I went to my first county fair during the summer between sixth and seventh grade. My friend’s parents took us, and we boys headed immediately to the midway to scope out the rides. The first one we tried was “The Rotor,”a large cylinder that spun like a top. The spinning created a centrifugal effect which “pinned” riders against the wall.
Moments after the ride ended, I was throwing up in a trash barrel. Should I ever be elected to Congress, the first bill I introduce will state: “Whereas, it is a matter of public health; and whereas, it is in the interest of the general welfare; and whereas, national security could be threatened, all centrifugal force rides shall be banned within these United States.”
Half the Congress would line up to co-sponsor the bill.
The centrifugal effect pushes objects away from the center. This is the opposite of centripetal force which pulls objects toward the center. In fact, the centrifugal effect only exists when centripetal force is in play.
In theology, there is a spiritual dynamic that is roughly analogous to centrifugal force. Theologians have traditionally spoken of it as the fall of humanity or the fall of Adam, but I suggest that the concept of a centrifugal spiritual force might offer fresh insights into this classic doctrine.
When theologians speak of the fall, they usually picture it as something that happened long ago, when the representative human chose to disobey God. To speak of his “fall” is to evoke the image of a tragic incident that occurred in the deep past and is now completed. The “fall” itself is over, but humanity was broken in the landing.
This image, I think, conveys the important truth that humanity’s movement away from God began at a particular point in time but it fails to adequately bring out the idea that our distance from God continues to increase. The Bible doesn’t suggest that humanity has fallen and can’t get up. It suggests that humanity hasn’t yet landed and is still moving away from God.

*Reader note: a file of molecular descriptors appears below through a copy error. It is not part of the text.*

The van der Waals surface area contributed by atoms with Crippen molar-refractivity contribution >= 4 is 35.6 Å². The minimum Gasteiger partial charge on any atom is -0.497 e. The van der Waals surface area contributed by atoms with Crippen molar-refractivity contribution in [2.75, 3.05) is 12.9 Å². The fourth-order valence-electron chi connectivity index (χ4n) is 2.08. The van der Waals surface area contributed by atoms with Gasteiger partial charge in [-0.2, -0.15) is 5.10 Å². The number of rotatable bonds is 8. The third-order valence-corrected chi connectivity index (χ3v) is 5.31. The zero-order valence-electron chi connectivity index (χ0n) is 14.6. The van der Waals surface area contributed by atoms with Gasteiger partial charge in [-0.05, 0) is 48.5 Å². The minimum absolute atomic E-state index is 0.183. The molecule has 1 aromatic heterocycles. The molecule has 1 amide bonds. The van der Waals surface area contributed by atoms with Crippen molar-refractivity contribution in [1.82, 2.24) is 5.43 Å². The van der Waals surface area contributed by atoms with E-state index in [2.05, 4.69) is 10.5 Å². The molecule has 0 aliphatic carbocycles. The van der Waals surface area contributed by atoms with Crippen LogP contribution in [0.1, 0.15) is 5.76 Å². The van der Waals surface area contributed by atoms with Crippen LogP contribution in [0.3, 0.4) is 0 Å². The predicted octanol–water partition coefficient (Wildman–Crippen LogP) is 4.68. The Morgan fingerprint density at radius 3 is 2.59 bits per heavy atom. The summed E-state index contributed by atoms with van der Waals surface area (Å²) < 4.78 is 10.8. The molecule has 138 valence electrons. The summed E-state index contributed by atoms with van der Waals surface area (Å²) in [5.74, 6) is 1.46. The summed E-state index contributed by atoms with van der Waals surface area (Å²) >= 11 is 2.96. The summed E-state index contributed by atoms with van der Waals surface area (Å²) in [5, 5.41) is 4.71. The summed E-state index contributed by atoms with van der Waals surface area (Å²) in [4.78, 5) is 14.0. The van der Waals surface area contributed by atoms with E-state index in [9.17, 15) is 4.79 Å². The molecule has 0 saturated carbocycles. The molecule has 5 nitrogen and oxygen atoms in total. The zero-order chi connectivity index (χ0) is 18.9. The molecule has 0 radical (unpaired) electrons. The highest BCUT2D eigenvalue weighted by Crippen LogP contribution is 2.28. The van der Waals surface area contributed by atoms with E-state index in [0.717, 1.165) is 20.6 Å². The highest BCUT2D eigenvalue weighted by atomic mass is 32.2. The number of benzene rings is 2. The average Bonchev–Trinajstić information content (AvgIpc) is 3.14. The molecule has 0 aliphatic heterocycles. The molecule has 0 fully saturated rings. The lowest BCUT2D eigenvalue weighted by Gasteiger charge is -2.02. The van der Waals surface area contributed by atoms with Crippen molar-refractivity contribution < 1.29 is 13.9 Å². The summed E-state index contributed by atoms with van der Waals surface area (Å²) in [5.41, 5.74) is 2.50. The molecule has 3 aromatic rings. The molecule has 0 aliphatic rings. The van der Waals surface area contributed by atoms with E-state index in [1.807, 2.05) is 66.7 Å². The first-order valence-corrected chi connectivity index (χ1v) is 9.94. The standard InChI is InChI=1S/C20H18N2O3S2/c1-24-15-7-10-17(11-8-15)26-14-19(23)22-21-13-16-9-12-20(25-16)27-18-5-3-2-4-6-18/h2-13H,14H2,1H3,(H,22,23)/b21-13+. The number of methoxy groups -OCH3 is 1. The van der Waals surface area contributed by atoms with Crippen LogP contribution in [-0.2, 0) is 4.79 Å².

When I rode “The Rotor” all those years ago, I felt stuck to the wall. Try as I might, I was unable to move toward the center. Neither could anyone else. No one was strong enough to overcome that centrifugal (“center fleeing”) force. Apart from outside intervention – say, cutting off the power – we were all stuck.
Sin – rebellion against God – not only caused humanity to fall; it caused us to get stuck. “Still in your sins,” was how St. Paul put it. None of us is capable of freeing ourselves and moving to the Center – toward God. Theologians employ the concept of depravity to express this human inability. But sin’s effects go further still, for its centrifugal force is still in play.
The theological term “depravity” helps us understand the damage sin causes within individuals, but it falls short of picturing the way sin distances the individual from God and from others.
A thought experiment may help us here. Imagine a “Rotor” ride in which the floor not only drops away, but the walls continually – eternally – expand and recede. This would simultaneously increase people’s distance from the center and from each other.
This image helps us grasp what is happening in society. As people move away from God they also move away from each other. C. S. Lewis captured this dynamic in “The Great Divorce” by picturing hell as a place where people are forever increasing the distance between themselves and others.
Because we’ve always lived under these conditions, we don’t see it as strange. People distrusting and even hating each other feels normal. People doubting God’s goodness – even his existence – is “just the way it is.” But, as Cornelius Plantinga put it, it is “not the way it’s supposed to be.”
Apart from outside intervention, a re-union with God and real communion with people is impossible. The forces in play are just too strong. But Christians believe that intervention has already happened and that those forces have been disrupted by the life, death, and resurrection of Jesus. God is unsticking people from “The Rotor”of sin and bringing them to himself.
(First published by Gannett.)